A lot of creativity comes from not just creating a new idea but building an old one. So let's make one endless doodle.
A lot of people have heard of the "Before I die..." wall (
http://beforeidie.cc/site/about/) or even seen one. My idea is to build something similar and create an endless doodle.
It could be as simple as painting a neighbourhood wall with Blackboard paint and laying out a few pieces of chalk and let people make what they will. The idea is that instead of starting form scratch people extend the already existing artwork and we never run out of space because all you have to do is erase a piece and change it around as you wish.
I recently attended a talk by author Kim Erwin. She spoke about an example that stuck in my head. The incident occurred when one of the subjects in her book was presenting an idea to a client. They put the whole plan on this massive sheet of paper which was printed with the ideas they had come up with. At first everyone was sitting around and discussing it and they were getting nowhere until, one of the team members noticed a typo, he got up took a sharpie and circled it saying "huh...we missed that" In circling the typo he broke the sanctity of the page. This encouraged the client's team members to then get up and draw on the page to explain an idea he was unable to communicate verbally. It broke the dam and they had a fabulously productive meeting. All because a guy picked up a pen and circled a typo.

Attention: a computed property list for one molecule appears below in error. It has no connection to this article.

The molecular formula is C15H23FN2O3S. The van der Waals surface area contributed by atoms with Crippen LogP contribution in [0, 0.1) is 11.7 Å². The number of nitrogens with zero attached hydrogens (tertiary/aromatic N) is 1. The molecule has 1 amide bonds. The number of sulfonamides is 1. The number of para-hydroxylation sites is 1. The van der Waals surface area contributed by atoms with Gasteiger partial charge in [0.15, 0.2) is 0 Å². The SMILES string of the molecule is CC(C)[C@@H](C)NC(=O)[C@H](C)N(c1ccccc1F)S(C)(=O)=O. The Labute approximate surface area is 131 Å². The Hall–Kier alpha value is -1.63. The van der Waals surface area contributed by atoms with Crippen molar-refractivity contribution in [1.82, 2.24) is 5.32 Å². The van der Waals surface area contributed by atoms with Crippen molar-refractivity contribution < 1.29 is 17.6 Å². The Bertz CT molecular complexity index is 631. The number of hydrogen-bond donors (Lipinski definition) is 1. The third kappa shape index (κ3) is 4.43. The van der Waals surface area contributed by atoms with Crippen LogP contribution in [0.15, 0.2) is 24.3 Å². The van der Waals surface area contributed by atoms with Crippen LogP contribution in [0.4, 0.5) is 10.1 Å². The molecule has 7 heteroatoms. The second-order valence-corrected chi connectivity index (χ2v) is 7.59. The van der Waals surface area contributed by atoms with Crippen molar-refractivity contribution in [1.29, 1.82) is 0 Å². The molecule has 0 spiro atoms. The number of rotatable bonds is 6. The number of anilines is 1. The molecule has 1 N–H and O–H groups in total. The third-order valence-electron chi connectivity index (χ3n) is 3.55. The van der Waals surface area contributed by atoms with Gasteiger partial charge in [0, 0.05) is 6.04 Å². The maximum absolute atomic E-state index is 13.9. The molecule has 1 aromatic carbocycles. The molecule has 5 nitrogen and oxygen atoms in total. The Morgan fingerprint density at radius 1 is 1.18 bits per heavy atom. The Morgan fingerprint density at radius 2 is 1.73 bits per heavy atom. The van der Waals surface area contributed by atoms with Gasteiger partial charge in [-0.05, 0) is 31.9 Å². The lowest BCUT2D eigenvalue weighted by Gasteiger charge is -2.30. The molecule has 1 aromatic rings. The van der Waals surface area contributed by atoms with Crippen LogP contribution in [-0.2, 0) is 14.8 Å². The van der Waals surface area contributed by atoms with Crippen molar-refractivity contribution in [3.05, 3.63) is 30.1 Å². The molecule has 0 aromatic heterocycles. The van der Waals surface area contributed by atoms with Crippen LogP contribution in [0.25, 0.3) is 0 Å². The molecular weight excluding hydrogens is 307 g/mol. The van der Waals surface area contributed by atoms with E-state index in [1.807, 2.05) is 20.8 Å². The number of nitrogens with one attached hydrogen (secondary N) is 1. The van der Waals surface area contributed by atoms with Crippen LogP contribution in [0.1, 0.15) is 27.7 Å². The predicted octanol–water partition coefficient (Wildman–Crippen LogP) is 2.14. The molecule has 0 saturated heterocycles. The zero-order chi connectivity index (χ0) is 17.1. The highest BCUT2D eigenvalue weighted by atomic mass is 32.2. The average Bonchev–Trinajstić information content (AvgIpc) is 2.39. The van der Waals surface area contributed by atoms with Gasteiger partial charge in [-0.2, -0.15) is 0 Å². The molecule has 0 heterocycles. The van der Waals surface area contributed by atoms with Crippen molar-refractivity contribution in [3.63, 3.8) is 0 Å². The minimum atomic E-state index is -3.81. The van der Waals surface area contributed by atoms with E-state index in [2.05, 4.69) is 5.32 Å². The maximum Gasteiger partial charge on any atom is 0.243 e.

Too often blank white walls intimidate us. A little scratch on that wall and it upsets us beyond compare because in our head that surface was perfect and the scratch diminishes that somehow.
The moment we begin to realize nothing is "perfect" and that everything can be changed we learn to re-imagine, redesign, reiterate and make it better, put our stamp on the world.
So let's make it so that we begin to teach the young people that nothing is perfect it can always be made better or different.